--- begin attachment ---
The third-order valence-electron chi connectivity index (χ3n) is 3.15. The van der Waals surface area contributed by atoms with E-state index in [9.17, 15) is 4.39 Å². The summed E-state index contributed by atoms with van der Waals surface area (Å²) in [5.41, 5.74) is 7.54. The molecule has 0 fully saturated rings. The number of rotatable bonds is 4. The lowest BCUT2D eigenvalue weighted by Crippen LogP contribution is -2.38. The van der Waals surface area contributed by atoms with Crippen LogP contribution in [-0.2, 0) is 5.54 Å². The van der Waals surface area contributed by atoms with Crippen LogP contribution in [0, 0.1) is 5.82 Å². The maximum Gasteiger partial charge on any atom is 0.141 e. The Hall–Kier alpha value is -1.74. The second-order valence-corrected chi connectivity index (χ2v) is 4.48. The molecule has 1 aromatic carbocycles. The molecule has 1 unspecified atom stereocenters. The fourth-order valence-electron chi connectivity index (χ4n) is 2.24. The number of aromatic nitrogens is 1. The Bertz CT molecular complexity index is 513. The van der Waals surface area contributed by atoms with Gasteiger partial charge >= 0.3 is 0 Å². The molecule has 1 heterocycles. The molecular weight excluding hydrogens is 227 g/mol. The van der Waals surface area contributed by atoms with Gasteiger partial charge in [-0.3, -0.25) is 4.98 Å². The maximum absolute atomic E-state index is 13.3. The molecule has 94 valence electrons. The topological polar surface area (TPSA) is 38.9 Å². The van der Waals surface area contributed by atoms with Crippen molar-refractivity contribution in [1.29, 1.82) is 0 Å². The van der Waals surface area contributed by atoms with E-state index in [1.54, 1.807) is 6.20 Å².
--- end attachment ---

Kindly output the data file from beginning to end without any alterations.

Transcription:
The third-order valence-electron chi connectivity index (χ3n) is 3.15. The van der Waals surface area contributed by atoms with E-state index in [9.17, 15) is 4.39 Å². The summed E-state index contributed by atoms with van der Waals surface area (Å²) in [5.41, 5.74) is 7.54. The molecule has 0 fully saturated rings. The number of rotatable bonds is 4. The lowest BCUT2D eigenvalue weighted by Crippen LogP contribution is -2.38. The van der Waals surface area contributed by atoms with Crippen LogP contribution in [-0.2, 0) is 5.54 Å². The van der Waals surface area contributed by atoms with Crippen LogP contribution in [0, 0.1) is 5.82 Å². The maximum Gasteiger partial charge on any atom is 0.141 e. The Hall–Kier alpha value is -1.74. The second-order valence-corrected chi connectivity index (χ2v) is 4.48. The molecule has 1 aromatic carbocycles. The molecule has 1 unspecified atom stereocenters. The fourth-order valence-electron chi connectivity index (χ4n) is 2.24. The number of aromatic nitrogens is 1. The Bertz CT molecular complexity index is 513. The van der Waals surface area contributed by atoms with Gasteiger partial charge >= 0.3 is 0 Å². The molecule has 1 heterocycles. The molecular weight excluding hydrogens is 227 g/mol. The van der Waals surface area contributed by atoms with Gasteiger partial charge in [-0.3, -0.25) is 4.98 Å². The maximum absolute atomic E-state index is 13.3. The molecule has 94 valence electrons. The topological polar surface area (TPSA) is 38.9 Å². The van der Waals surface area contributed by atoms with Crippen molar-refractivity contribution in [1.29, 1.82) is 0 Å². The van der Waals surface area contributed by atoms with E-state index in [1.54, 1.807) is 6.20 Å².